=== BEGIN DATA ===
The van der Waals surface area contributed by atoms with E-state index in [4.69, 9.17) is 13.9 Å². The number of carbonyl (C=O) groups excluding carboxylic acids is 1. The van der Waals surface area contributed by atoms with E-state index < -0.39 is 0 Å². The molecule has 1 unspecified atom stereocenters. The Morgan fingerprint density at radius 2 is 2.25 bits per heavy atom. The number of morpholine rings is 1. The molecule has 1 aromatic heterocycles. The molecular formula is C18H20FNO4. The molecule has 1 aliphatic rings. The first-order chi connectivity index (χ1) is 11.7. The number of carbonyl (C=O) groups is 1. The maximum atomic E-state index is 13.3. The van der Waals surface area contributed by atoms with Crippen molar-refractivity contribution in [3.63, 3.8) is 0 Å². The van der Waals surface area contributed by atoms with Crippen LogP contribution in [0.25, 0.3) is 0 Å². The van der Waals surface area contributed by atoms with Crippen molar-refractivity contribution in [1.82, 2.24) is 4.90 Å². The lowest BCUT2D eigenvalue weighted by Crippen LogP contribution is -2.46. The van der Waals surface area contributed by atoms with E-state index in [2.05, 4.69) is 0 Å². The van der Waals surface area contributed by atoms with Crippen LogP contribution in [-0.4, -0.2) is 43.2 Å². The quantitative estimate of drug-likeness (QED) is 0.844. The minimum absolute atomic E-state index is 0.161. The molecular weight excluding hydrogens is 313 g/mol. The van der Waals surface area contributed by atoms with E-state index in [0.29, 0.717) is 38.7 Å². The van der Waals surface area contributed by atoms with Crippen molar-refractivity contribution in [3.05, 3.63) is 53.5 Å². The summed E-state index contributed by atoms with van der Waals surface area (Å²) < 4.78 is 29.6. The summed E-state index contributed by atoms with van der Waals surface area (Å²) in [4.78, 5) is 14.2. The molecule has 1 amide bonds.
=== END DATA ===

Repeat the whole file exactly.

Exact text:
The van der Waals surface area contributed by atoms with E-state index in [4.69, 9.17) is 13.9 Å². The number of carbonyl (C=O) groups excluding carboxylic acids is 1. The van der Waals surface area contributed by atoms with E-state index < -0.39 is 0 Å². The molecule has 1 unspecified atom stereocenters. The Morgan fingerprint density at radius 2 is 2.25 bits per heavy atom. The number of morpholine rings is 1. The molecule has 1 aromatic heterocycles. The molecular formula is C18H20FNO4. The molecule has 1 aliphatic rings. The first-order chi connectivity index (χ1) is 11.7. The number of carbonyl (C=O) groups is 1. The maximum atomic E-state index is 13.3. The van der Waals surface area contributed by atoms with Crippen molar-refractivity contribution in [3.63, 3.8) is 0 Å². The van der Waals surface area contributed by atoms with Crippen LogP contribution in [0.25, 0.3) is 0 Å². The van der Waals surface area contributed by atoms with Crippen molar-refractivity contribution in [1.82, 2.24) is 4.90 Å². The lowest BCUT2D eigenvalue weighted by Crippen LogP contribution is -2.46. The van der Waals surface area contributed by atoms with E-state index in [2.05, 4.69) is 0 Å². The van der Waals surface area contributed by atoms with Crippen LogP contribution in [-0.4, -0.2) is 43.2 Å². The quantitative estimate of drug-likeness (QED) is 0.844. The minimum absolute atomic E-state index is 0.161. The molecular weight excluding hydrogens is 313 g/mol. The van der Waals surface area contributed by atoms with E-state index in [0.29, 0.717) is 38.7 Å². The van der Waals surface area contributed by atoms with Crippen molar-refractivity contribution in [3.05, 3.63) is 53.5 Å². The summed E-state index contributed by atoms with van der Waals surface area (Å²) < 4.78 is 29.6. The summed E-state index contributed by atoms with van der Waals surface area (Å²) in [4.78, 5) is 14.2. The molecule has 1 amide bonds.